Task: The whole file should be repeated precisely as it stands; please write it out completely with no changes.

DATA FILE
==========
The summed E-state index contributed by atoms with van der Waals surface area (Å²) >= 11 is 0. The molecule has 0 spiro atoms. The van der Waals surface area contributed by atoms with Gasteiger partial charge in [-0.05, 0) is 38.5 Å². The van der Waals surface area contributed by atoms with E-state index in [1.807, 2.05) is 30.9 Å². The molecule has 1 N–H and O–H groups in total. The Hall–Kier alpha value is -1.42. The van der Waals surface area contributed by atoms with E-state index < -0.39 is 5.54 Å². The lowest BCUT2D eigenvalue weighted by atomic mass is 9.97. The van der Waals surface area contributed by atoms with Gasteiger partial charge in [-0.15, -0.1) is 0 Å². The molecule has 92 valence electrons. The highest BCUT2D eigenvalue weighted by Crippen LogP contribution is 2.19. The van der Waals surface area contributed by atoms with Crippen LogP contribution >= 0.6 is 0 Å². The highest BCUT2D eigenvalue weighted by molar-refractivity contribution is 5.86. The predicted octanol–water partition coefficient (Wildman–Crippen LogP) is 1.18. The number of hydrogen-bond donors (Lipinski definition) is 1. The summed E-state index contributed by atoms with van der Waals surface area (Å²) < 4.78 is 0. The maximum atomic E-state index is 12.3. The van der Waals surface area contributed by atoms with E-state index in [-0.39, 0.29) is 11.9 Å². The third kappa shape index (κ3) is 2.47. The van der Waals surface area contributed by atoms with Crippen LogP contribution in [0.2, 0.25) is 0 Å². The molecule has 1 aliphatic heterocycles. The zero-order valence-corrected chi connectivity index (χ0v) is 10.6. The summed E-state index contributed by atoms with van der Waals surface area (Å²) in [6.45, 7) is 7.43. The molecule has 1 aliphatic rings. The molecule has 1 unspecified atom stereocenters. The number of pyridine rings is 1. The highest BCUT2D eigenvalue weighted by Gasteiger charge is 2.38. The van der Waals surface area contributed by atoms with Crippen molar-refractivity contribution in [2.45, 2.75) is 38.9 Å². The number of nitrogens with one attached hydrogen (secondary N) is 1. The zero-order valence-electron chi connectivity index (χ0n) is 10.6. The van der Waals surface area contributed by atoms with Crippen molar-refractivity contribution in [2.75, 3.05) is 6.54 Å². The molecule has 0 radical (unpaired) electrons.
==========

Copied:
The summed E-state index contributed by atoms with van der Waals surface area (Å²) >= 11 is 0. The molecule has 0 spiro atoms. The van der Waals surface area contributed by atoms with Gasteiger partial charge in [-0.05, 0) is 38.5 Å². The van der Waals surface area contributed by atoms with E-state index in [1.807, 2.05) is 30.9 Å². The molecule has 1 N–H and O–H groups in total. The Hall–Kier alpha value is -1.42. The van der Waals surface area contributed by atoms with E-state index < -0.39 is 5.54 Å². The lowest BCUT2D eigenvalue weighted by atomic mass is 9.97. The van der Waals surface area contributed by atoms with Gasteiger partial charge in [-0.15, -0.1) is 0 Å². The molecule has 92 valence electrons. The highest BCUT2D eigenvalue weighted by Crippen LogP contribution is 2.19. The van der Waals surface area contributed by atoms with Crippen LogP contribution >= 0.6 is 0 Å². The highest BCUT2D eigenvalue weighted by molar-refractivity contribution is 5.86. The predicted octanol–water partition coefficient (Wildman–Crippen LogP) is 1.18. The number of hydrogen-bond donors (Lipinski definition) is 1. The summed E-state index contributed by atoms with van der Waals surface area (Å²) < 4.78 is 0. The maximum atomic E-state index is 12.3. The van der Waals surface area contributed by atoms with E-state index in [-0.39, 0.29) is 11.9 Å². The third kappa shape index (κ3) is 2.47. The van der Waals surface area contributed by atoms with Crippen LogP contribution in [0.2, 0.25) is 0 Å². The molecule has 1 aliphatic heterocycles. The zero-order valence-corrected chi connectivity index (χ0v) is 10.6. The summed E-state index contributed by atoms with van der Waals surface area (Å²) in [6.45, 7) is 7.43. The molecule has 1 aliphatic rings. The molecule has 1 unspecified atom stereocenters. The number of pyridine rings is 1. The highest BCUT2D eigenvalue weighted by Gasteiger charge is 2.38. The van der Waals surface area contributed by atoms with Crippen molar-refractivity contribution in [2.45, 2.75) is 38.9 Å². The number of nitrogens with one attached hydrogen (secondary N) is 1. The zero-order valence-electron chi connectivity index (χ0n) is 10.6. The van der Waals surface area contributed by atoms with Crippen molar-refractivity contribution in [2.75, 3.05) is 6.54 Å². The molecule has 0 radical (unpaired) electrons.